Developmental Genome Anatomy Project

Our Objective:

To identify apparently balanced chromosomal rearrangements in patients with multiple congenital anomalies and then to use these chromosomal rearrangements to map and identify genes that are disrupted or dysregulated in critical stages of human development and the influence pleine lune sur l’accouchement.

View a brief slide show that summarizes our project.

Project Highlights:

Project-wide: DGAP has analyzed the features of 77 breakpoints from 40 apparently balanced chromosomal rearrangements associated with developmental anomalies. In most case, multiple systems are involved. Unsuspected genomic imbalances and cryptic rearrangments were found, but less frequently than has been previously reported. Click the link to read our article in the Am J Hum Genet (2008; 82:712-722).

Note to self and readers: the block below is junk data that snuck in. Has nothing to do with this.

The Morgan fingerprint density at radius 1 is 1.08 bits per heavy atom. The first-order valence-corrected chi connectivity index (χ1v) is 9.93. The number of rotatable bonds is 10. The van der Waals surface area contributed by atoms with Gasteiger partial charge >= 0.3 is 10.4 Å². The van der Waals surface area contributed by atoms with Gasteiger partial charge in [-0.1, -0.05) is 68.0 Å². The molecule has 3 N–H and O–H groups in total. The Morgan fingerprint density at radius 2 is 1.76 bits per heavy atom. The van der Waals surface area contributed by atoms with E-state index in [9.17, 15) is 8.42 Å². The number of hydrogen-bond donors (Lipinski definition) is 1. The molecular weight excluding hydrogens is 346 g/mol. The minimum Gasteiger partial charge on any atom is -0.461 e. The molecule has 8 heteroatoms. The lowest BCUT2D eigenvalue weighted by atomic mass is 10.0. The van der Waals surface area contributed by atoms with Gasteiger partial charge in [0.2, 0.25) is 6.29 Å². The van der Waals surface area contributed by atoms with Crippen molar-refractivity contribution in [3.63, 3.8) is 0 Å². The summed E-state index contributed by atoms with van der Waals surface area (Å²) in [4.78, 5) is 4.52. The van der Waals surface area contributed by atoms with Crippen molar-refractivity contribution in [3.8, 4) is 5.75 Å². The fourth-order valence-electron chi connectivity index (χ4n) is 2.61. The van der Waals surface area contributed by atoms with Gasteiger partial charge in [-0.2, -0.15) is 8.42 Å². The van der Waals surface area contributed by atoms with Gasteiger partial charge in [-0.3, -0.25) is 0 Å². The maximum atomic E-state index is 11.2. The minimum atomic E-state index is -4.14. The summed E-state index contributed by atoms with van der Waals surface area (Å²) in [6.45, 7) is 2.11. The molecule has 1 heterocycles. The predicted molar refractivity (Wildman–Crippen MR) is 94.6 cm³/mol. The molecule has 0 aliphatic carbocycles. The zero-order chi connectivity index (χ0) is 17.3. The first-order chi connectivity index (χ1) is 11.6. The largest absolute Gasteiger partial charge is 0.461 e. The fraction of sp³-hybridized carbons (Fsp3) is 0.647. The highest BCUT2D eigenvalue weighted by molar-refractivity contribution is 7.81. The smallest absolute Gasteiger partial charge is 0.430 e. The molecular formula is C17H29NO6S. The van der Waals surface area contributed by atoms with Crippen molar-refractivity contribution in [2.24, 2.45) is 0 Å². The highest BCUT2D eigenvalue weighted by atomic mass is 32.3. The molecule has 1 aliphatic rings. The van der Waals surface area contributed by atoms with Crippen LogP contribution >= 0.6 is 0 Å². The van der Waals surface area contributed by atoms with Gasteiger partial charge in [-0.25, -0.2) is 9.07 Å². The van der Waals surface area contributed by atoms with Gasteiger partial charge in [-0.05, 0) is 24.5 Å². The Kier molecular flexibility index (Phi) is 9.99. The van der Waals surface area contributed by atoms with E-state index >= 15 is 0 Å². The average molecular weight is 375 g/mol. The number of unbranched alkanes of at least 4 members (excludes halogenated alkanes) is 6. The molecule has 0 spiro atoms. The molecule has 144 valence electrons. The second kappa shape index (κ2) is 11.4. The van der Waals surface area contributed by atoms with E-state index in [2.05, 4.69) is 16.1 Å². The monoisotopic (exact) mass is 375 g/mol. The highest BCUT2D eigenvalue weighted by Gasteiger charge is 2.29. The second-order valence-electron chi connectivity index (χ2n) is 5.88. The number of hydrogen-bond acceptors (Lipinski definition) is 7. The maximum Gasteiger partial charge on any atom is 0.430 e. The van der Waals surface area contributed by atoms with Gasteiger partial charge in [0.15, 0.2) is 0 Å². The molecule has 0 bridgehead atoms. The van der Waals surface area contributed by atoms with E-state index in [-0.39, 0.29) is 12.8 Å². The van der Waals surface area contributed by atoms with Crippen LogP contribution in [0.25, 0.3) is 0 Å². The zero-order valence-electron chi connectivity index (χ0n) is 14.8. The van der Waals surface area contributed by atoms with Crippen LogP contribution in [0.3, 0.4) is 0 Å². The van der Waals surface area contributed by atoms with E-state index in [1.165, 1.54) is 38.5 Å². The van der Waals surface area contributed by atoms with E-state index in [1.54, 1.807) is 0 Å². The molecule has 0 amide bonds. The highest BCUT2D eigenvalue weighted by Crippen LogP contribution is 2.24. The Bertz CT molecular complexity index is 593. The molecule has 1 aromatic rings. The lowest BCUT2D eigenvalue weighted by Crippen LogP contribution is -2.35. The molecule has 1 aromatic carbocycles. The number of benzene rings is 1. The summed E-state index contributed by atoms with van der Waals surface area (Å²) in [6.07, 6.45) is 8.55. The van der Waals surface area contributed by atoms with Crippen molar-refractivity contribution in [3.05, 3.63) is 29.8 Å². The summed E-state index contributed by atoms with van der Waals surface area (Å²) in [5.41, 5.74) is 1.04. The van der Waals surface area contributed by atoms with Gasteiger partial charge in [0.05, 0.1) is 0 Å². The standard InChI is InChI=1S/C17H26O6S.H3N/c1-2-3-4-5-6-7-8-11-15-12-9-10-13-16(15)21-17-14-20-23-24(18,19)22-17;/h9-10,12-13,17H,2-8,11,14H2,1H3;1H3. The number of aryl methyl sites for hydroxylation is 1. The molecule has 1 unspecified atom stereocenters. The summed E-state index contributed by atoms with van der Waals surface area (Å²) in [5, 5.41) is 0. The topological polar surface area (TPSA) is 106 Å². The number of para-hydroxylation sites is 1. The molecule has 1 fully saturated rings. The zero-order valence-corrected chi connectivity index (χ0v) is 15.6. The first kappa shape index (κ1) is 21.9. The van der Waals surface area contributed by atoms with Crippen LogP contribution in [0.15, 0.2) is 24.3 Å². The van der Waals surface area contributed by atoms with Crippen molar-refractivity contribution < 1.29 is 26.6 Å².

DGAP123 and DGAP200: Autism, a neurodevelopmental disorder of complex etiology, resulted from chromosomal rearrangement involving neurexin 1 (NRXN1) at 2p16.3 in two independent subjects [Am J Hum Genet, 2008; 82:199-207].

DGAP025: In humans and mice, chromodomain helicase DNA binding protein 2 (CHD2) disruption causes scoliosis [Am J Med Genet A, 2008; 146A:1117-1127].

DGAP089, DGAP104, DGAP174, and DGAP205: We describe five individuals who share phenotypically related CNS malformation and in some cases urinary tract defects, and also haploinsufficiency for the NFIA transcription factor gene due to chromosomal translocation or deletion [PLoS Genet, 2007; 3:830-843].

DGAP095: Diacylglycerol kinase delta (DGKD) disruption results in seizures in humans and mice [Am J Hum Genet, 2007; 80:792-799].